I think this is something that we’ve all done at one time or another. You’re banging away at the keyboard, having finally found your momentum for that day’s writing session, and you’re feeling great about where the story is heading. Everything is moving along swimmingly then suddenly, BAM! You hit a brick wall. It could be that you just don’t know where else to go from that point, or it could be that you reach a point where you begin considering the scenes that you’re currently writing in relation to previous scenes and realize that there are about two dozen plot holes now that you’ve gone chasing after that crazy plot bunny that decided to toy with you today. Just recently I dealt with this very same issue while working on Sunstone 2. I’d written this real jewel of a scene and it was taking me to a great place in the story, a place I just knew I really wanted to go. Then I began thinking about where the story was going in relation to where it has already been and I realized that with this amazing scene I’d written, I’d created two very large plot holes. Not to worry, though. I mused and mused, fussed and mussed, worried and fretted over those two big plot holes for a few days and the solution finally came to me. Crisis averted. For now.
I recently read an article in Writer’s Digest, “Creative Under Pressure: How to Write Yourself Out of a Corer,” regarding this very issue and what to do to fix it. The author, Steven James, looks at writing himself into a corner as an opportunity. He feels it’s an opportunity to “allow for twists that the readers never see coming, stretch you as a writer, increase reader engagement” and one of my personal favorites, “help you avoid cookie-cutter stories” (of which make my eye twitch). However, he does remind us to keep them believable. One thing he suggests to help get you out of that corner is to narrow your focus. Instead of looking at the story as one big picture, he says to focus on one thing at a time, beginning with the timing of the plot events and the effects that each has on the following events. Then go back and look at how it fits within the bigger picture.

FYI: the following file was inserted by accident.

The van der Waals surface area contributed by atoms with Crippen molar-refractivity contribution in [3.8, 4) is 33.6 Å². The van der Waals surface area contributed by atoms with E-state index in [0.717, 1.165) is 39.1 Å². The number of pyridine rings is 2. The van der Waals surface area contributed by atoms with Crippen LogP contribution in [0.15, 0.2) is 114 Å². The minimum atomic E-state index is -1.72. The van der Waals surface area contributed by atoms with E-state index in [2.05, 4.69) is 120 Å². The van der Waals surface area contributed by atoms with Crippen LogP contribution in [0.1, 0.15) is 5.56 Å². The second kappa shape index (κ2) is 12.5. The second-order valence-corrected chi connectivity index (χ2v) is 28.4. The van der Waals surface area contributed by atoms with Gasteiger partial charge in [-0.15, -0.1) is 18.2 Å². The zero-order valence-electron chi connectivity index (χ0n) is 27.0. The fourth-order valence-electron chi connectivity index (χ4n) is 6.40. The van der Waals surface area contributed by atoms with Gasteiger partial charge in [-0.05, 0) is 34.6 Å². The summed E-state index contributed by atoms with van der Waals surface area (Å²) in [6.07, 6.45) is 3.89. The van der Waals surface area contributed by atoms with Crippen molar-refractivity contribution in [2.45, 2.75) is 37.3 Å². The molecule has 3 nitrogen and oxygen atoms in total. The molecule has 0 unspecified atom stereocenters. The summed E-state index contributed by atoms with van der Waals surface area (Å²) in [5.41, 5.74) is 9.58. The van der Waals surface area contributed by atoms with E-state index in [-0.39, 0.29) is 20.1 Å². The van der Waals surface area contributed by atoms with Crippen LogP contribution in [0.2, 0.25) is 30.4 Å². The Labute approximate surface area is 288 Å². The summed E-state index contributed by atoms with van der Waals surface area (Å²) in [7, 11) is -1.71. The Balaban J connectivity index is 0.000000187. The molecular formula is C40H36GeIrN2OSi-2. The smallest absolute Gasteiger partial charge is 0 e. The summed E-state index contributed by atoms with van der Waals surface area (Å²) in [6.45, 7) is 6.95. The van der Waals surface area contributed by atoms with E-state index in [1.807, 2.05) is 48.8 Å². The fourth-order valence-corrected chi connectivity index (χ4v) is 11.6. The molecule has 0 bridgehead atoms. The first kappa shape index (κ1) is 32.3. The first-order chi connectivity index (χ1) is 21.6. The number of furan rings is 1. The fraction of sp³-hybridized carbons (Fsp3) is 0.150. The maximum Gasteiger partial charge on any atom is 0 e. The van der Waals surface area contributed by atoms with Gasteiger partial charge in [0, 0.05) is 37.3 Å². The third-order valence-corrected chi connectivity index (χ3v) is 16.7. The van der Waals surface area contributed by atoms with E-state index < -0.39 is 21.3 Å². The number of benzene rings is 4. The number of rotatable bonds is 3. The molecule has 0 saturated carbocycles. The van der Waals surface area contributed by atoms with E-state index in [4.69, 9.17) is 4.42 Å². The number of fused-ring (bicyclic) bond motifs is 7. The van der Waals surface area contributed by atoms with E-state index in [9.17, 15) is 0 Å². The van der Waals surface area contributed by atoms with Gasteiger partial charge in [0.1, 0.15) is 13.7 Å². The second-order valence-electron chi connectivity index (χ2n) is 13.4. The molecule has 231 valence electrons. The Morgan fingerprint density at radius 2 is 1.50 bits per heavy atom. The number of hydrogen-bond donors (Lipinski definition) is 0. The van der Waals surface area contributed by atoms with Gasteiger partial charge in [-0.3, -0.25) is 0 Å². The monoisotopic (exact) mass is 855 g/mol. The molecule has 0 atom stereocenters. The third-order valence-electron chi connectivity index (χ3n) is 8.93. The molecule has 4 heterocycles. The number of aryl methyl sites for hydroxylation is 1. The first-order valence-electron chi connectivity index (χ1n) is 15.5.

Next he suggests finding the twist in what you’ve already written. This is where he reminds us to keep things plausible, informing us that twists are completely different from gimmicks and games. I love how he explains to do this, telling us to “point their expectations in one direction and then reveal that you’ve really been taking them in another, entirely different direction.” The four points he gives for creating a good twist are making it believable, surprising, inevitable, and escalating, moving the story forward.
I love that he was so adamant that we keep it believable, and I know exactly what he means. I think we’ve all read that ONE book that has that ONE plot twist that completely makes the reader shake their head and say “No way.” I don’t know if it stems from my years in college and having to analyze every single thing I read, but I am now such a critical reader, that sometimes I have to remind myself to just stop and enjoy a story for what it is.
I guess, in a nutshell, in order to beat the dreaded corner we need to look at it with a different perspective. Rather than being a travesty out to ruin our beloved masterpiece, we need to see it as an opportunity to make our work even better. If you’d like to read the article in it’s entirety, you can find it in the July/August 2015 issue of Writer’s Digest.
I hope these tips help you get out of that corner. Now off you go!! Make words!!
(Source: James, Steven. “Creative Under Pressure: How To Write Yourself Out of a Corner.” Writer’s Digest. July/August 2015.)